All of Me – Chord and Single Note Soloing

There’s something sophisticated and cool about jazz guitarists that solo and comp for themselves over a tune. Players such as Jim Hall, Joe Pass, Lenny Breau, and others have made this type of soloing, mixed chords and single notes, a stable of their jazz guitar voice.

While you may love those players, and mixed chords-notes soloing, you might not know where to start.

In this lesson, you learn about exercises you can work on to develop this side of your jazz guitar improvisational approach.

As well, there’s a study over All of Me that you can learn to bring a practical, musical example of this approach into your playing.

The Jazz Guitar Chord Dictionary

THE JAZZ GUITAR CHORD DICTIONARY (FREE eBOOK)


Download now and learn 244 chord shapes!

Soloing and Comping Exercise

Before you learn the study below, you can work on creating your own mixed single note and comping solo over this, or any, jazz standard.

To work on this concept in your own playing, use the following outline as a progressive way to work the exercise.

When soloing, you can use any device you’re studying, such as scales, arpeggios, and licks.

As well, you can use any chord voicing that you know, such as drop 2, drop 3, or 4th chords.

Here’s the breakdown for working soloing and comping over any jazz standard in your guitar solos.

  • Solo for 8 bars – Comp for 8 bars
  • Solo for 4 bars – Comp for 4 bars
  • Solo for 2 bars – Comp for 2 bars
  • Solo for 1 bar – Comp for 1 bar
  • Solo and comp at will

 

After you work on the study below, or even before if you feel ready, give these exercises a try over All of Me.

Then, take these exercises to any jazz standard you know or are studying to take these concepts further in your practice routine.

Soloing and Comping Study

Now that you know how to practice adding comping to your solos, you can learn a study that mixes single notes and chords over All of Me.

In this study, you solo for two bars and then comp for two bars, running the form with that formula for a whole chorus.

Notice that the single lines start at least an 8th note after the last chord, and end about an 8th note or more before the next chord. This allows you to switch from comping to soloing and back again without tripping up on a fast change. Keep this in mind when working on your own mixed single note and comping solos.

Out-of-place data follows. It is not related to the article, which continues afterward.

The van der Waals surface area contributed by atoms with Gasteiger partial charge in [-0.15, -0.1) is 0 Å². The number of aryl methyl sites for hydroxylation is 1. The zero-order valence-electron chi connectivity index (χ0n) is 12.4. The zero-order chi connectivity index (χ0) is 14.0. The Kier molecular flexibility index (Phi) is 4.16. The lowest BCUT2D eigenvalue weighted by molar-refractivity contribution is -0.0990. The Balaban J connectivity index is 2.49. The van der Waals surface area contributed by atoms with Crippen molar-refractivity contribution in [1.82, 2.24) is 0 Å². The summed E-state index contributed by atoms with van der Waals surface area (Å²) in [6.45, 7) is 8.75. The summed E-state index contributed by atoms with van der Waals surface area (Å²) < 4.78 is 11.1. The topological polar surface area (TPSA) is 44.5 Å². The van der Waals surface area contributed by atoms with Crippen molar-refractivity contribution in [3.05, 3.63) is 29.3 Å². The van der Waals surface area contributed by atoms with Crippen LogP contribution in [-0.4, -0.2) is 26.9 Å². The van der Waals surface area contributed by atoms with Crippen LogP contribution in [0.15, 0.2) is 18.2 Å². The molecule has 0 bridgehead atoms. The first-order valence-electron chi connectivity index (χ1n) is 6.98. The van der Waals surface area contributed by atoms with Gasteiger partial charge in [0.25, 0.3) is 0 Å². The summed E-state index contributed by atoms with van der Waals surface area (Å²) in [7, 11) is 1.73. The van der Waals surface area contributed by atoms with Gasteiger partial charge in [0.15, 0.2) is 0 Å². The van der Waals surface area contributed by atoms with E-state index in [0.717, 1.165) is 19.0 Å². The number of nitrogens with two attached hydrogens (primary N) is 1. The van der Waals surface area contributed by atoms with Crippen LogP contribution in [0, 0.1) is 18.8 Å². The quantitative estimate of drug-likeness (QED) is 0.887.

Once you have this study under your fingers, you can expand upon this exercise to use it as a stepping-stone in your own playing.

To do this, follow these steps:

  • Play the chords as written but you make up the single notes.
  • Change the rhythms for the chords but keep notes same.
  • Keep the single notes as written but make up your own chords.
  • Make up your own single notes and chords throughout.

 

Because it’s a long solo (32 bars) start learning it one 4-bar phrase at a time. Learn bars 1-4, then when that’s comfortable, learn bars 5-8. Then, mix bars 1-4 and 5-8 together as you build an 8-bar phrase.

Continue through the study this way to make it more manageable to learn and not overwhelming in the practice room.

Now that you know how to practice this study, have fun learning it!

 

Backing Track

Play Along

 

 

 

Check out our Jazz Standard Study Guides, 10 eBooks that teach you how to play the chords and solo over 10 classic jazz standards:

Jazz Standard Study Guides Volume 1: All of Me, Autumn Leaves, Corcovado, In a Sentimental Mood, Summertime

Jazz Standard Study Guides Volume 2: Blue Bossa, Four on Six, Misty, Take Five, There Will Never Be Another You

Jazz Standard Study Guides Volume 3: All Blues, Black Orpheus, Green Dolphin Street, Solar, Sunny

Jazz Standard Study Guides Volume 4: All the Things You Are, Fly Me To the Moon, My Funny Valentine, Take the A Train, Song for my Father

  • Tim Bradley says:

    I’m wondering if there’s any way to teach and learn about making jazz lines sound jazzy. I can play the lines here, but the emphasis is not right. Yet jazz players can play a dull scale and still make it swing, The eight-note are played with unequal emphasis. I think I once saw a comparison of the different emphasies on the two notes explained mathmatically as 1.4 to one.
    I hope this made sense…

  • aaron says:

    yes!!. it really have made me understand better.

  • Alex Merola says:

    Great exercise for soloing and comping…thanks!

  • Matt says:

    Hey, you can pay from any country in the world. Just enter your info at checkout and it’ll go through.

  • Frederico Silva says:

    Hello, thank you about suport and to invite the information about the books jazz guitar, I’m interested to buy some books, but I don’t now how to pay in € (euros)… If I pay whit mastercard, here in Portugal it’s valid the payment? sorry about my English… Thank you very much: Frederico Silva. Portugal

  • raul zapata says:

    Great study! Thx a lot

  • RONNIE FRAY says:

    Very good – thank you! =R=

  • Steve says:

    Great stuff. I like the single lines. This is great stuff to practice

  • kilic says:

    Wonderfull!

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